‘The British are coming’ — 250 years later
On a clear Saturday morning, a green wooden ship carrying 40 British soldiers dressed in traditional red uniforms sailed toward Boston Harbor. With muskets in hand, the soldiers stood at attention, chanting “Huzzah! Huzzah!” as the Liberty Star brought them closer to shore.
It was a scene straight out of history books, as the redcoat reenactors re-created the arrival of British troops to Boston to kick off Revolution 250, a commemoration of America’s independence from Britain.
The troupe was met at Long Wharf by about 100 more redcoat reenactors, who had arrived in longboats from Fort Point. Rebellious Colonists and fervent loyalists to the king lined the shore.
“Soldiers of the crown,” bellowed Bob Fallotico, a colonel of His Majesty’s Tenth Regiment of Foot. “It is our duty to seize this rebel town and restore order under the law of his majesty King George. Although we have traveled hundreds of miles from home, this is England, and we shall protect her to the very end.”
The redcoats were met with hisses and boos from angry Colonists wearing waistcoats, breeches, and tri-cornered hats. The spectacle drew as many as 200 onlookers who watched along the city’s wide brick sidewalks. Once ashore, the reenactors marched into downtown Boston to the sound of Colonial fife and drums.
They traveled up State Street to the old State House. They continued on to Downtown Crossing, before marching to Boston Common, where they pitched their tents for the night.
The march, called “Boston Occupied: An Insolent Parade,” is one of several events planned for Saturday and Sunday organized by Revolution 250, a group of 50 organizations that plans to commemorate other historical events over the next eight years, including the Boston Massacre and the Boston Tea Party, leading up to the 250th anniversary of American independence.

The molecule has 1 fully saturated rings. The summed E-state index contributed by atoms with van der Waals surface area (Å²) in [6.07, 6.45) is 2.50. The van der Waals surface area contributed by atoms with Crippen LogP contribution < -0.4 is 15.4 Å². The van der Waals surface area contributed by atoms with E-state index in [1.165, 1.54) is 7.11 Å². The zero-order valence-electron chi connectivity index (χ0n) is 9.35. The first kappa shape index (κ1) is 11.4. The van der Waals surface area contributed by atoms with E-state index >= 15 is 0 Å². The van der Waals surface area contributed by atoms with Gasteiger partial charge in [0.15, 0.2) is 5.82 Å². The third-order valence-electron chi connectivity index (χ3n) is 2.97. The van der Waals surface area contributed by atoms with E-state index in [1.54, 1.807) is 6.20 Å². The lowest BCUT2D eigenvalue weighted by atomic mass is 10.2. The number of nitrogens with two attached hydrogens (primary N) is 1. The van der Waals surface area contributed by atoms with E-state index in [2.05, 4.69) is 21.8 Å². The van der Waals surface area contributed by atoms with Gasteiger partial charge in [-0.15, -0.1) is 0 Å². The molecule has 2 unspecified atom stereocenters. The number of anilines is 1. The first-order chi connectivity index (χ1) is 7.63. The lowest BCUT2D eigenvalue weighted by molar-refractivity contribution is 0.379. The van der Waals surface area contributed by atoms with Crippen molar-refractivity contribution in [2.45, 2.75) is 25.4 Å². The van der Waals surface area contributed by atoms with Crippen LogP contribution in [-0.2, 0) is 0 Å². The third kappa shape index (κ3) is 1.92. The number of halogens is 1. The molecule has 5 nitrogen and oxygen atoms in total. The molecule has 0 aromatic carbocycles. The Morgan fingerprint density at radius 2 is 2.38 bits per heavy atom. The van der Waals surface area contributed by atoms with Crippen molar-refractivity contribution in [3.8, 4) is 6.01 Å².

“We’re hoping over the next eight years really to focus on the events that happened here in Boston where the revolution began,” Bob Allison, the chair of the Colonial Society of Massachusetts, said to the crowd at Downtown Crossing. “We trace the origins of the American republic to events that happened here in the streets of Boston 250 years ago.”
For some reenactors, the ceremony was a chance to see history come alive.
Callie Hershey, 49, and her 14-year-old daughter, Wren Werner, dressed in traditional garb — such as a tan-and-white wool gown and a red cape — to portray a British officer’s wife and daughter.
“You study history in textbooks or books or even movies, but it’s so much more fun to be able to wear the clothing and walk the walk,” said Hershey.
Eric Niehaus, 70, said he had a special appreciation for reenacting the actions of America’s revolutionary foes.
“I’ve always looked at history from the other side, so aside from the sharp uniforms, I like the other perspective,” Niehaus, a private in the 10th Regiment, said. “History has two sides, but the winner writes the books.”